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Imports and exports – How does VAT work?

Value-added tax (VAT) is a tax that’s added to the price of goods and services in the UK.

The tax is collected by businesses on behalf of the Government and is paid by consumers as part of the final price of the goods or services they buy.


Importing goods into the UK

When goods are imported into the UK from outside the EU, they are subject to VAT.

The VAT is calculated based on the value of the goods, including any customs duties and other charges.

The VAT is paid by the importer and is usually collected by HM Revenue and Customs (HMRC) at the same time as any other taxes or duties.

If you’re a VAT-registered business and you import goods into the UK, you may be able to reclaim the VAT that you paid on the import.

To do this, you need to include the VAT on your VAT return and provide evidence of the import, such as a customs declaration.

It’s worth noting that if you import goods from the EU, the rules are different. As of 1 January 2021, when the withdrawal agreement on leaving the EU became fully operational, the rules for importing goods from the EU changed.

Now, you’ll usually need to pay VAT on goods imported from the EU, just as you would for goods imported from outside the EU.

However, you may be able to defer the VAT payment until your next VAT return, which can help with cash flow.

Exporting goods from the UK

When you export goods from the UK to a country outside the EU, you don’t usually have to charge VAT on the sale.  

This is known as zero-rating. However, there are some conditions that you need to meet in order to qualify for zero-rating.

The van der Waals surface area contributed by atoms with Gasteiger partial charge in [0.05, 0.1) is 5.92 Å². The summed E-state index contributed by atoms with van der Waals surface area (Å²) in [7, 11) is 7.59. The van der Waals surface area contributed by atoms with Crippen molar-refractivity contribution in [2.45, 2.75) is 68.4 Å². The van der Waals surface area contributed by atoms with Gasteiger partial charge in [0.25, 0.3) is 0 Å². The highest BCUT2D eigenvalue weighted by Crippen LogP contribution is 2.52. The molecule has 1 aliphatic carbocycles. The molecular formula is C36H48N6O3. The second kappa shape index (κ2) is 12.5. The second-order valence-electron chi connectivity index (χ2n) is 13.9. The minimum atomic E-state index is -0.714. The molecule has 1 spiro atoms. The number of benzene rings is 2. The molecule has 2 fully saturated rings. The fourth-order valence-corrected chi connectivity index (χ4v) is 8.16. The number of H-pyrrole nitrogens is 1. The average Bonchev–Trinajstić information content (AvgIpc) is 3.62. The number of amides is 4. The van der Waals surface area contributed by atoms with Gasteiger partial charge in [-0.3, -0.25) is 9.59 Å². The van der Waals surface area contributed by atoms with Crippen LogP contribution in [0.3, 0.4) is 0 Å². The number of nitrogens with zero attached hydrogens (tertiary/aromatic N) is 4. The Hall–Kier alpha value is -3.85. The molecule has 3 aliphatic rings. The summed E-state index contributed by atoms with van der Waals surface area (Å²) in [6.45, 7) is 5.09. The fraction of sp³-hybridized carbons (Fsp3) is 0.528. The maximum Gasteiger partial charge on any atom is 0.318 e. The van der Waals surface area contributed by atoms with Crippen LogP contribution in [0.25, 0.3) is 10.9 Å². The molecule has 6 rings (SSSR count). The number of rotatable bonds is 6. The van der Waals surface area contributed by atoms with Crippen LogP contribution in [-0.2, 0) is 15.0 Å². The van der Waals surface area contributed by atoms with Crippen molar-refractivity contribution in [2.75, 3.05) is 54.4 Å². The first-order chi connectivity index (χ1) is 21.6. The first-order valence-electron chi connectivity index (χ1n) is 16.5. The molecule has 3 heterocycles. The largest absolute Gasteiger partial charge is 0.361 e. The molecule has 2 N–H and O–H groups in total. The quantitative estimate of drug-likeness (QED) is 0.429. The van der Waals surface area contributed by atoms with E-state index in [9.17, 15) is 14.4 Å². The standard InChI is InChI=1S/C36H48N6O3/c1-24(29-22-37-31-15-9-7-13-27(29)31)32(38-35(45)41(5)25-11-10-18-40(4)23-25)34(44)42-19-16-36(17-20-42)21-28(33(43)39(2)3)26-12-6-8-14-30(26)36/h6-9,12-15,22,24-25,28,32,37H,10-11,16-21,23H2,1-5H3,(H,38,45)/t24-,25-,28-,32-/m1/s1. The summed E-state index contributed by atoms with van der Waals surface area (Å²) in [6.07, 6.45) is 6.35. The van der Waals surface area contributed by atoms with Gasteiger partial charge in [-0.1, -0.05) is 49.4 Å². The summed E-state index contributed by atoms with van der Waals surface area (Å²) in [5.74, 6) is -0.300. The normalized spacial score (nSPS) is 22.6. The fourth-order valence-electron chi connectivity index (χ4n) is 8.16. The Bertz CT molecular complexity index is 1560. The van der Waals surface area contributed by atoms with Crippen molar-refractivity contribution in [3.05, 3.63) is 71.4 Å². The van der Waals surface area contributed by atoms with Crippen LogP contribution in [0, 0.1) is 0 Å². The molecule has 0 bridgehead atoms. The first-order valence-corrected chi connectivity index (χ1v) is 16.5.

You will need to be able to provide evidence that the goods have been exported, such as a bill of lading or an air waybill.  

If you’re a VAT-registered business, you can still reclaim any VAT that you paid on the goods or services that you used to make the export.  

For example, if you bought raw materials to make the goods that you’re exporting, you can reclaim the VAT that you paid on those raw materials.  

If you’re exporting goods to the EU, the rules are different.  

Since the UK left the EU, there are now additional requirements that you need to meet to export goods to the EU.  

You may need to provide customs declarations, and you may need to pay VAT on the sale.  

Understanding how VAT works on imports and exports is important if you’re a business that buys or sells goods internationally.  

By following the rules and requirements for VAT on imports and exports, you can help ensure that you stay compliant with the law and avoid any potential penalties or fines. 

For more information on imports and exports, get in touch with our VAT experts today.